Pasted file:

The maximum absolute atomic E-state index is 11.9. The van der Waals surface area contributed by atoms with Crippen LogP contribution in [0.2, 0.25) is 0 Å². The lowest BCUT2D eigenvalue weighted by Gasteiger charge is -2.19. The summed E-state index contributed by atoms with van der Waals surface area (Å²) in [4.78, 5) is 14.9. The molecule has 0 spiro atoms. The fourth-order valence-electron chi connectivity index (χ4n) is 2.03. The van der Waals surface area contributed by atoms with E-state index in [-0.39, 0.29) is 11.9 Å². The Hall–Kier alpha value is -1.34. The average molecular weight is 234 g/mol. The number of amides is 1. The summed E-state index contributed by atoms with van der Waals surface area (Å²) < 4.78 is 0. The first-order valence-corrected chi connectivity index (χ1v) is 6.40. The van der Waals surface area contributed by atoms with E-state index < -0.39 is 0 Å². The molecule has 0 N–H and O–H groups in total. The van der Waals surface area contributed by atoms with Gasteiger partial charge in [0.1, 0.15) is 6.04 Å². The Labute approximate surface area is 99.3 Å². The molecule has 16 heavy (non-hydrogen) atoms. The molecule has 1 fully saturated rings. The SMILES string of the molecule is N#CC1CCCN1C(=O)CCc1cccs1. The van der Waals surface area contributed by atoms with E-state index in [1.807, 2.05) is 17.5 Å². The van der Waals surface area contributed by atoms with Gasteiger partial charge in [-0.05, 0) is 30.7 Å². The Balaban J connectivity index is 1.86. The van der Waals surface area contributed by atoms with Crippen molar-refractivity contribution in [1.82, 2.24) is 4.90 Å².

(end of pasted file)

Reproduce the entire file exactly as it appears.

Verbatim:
The maximum absolute atomic E-state index is 11.9. The van der Waals surface area contributed by atoms with Crippen LogP contribution in [0.2, 0.25) is 0 Å². The lowest BCUT2D eigenvalue weighted by Gasteiger charge is -2.19. The summed E-state index contributed by atoms with van der Waals surface area (Å²) in [4.78, 5) is 14.9. The molecule has 0 spiro atoms. The fourth-order valence-electron chi connectivity index (χ4n) is 2.03. The van der Waals surface area contributed by atoms with E-state index in [-0.39, 0.29) is 11.9 Å². The Hall–Kier alpha value is -1.34. The average molecular weight is 234 g/mol. The number of amides is 1. The summed E-state index contributed by atoms with van der Waals surface area (Å²) < 4.78 is 0. The first-order valence-corrected chi connectivity index (χ1v) is 6.40. The van der Waals surface area contributed by atoms with E-state index < -0.39 is 0 Å². The molecule has 0 N–H and O–H groups in total. The van der Waals surface area contributed by atoms with Gasteiger partial charge in [0.1, 0.15) is 6.04 Å². The Labute approximate surface area is 99.3 Å². The molecule has 16 heavy (non-hydrogen) atoms. The molecule has 1 fully saturated rings. The SMILES string of the molecule is N#CC1CCCN1C(=O)CCc1cccs1. The van der Waals surface area contributed by atoms with E-state index in [1.807, 2.05) is 17.5 Å². The van der Waals surface area contributed by atoms with Gasteiger partial charge in [-0.05, 0) is 30.7 Å². The Balaban J connectivity index is 1.86. The van der Waals surface area contributed by atoms with Crippen molar-refractivity contribution in [1.82, 2.24) is 4.90 Å².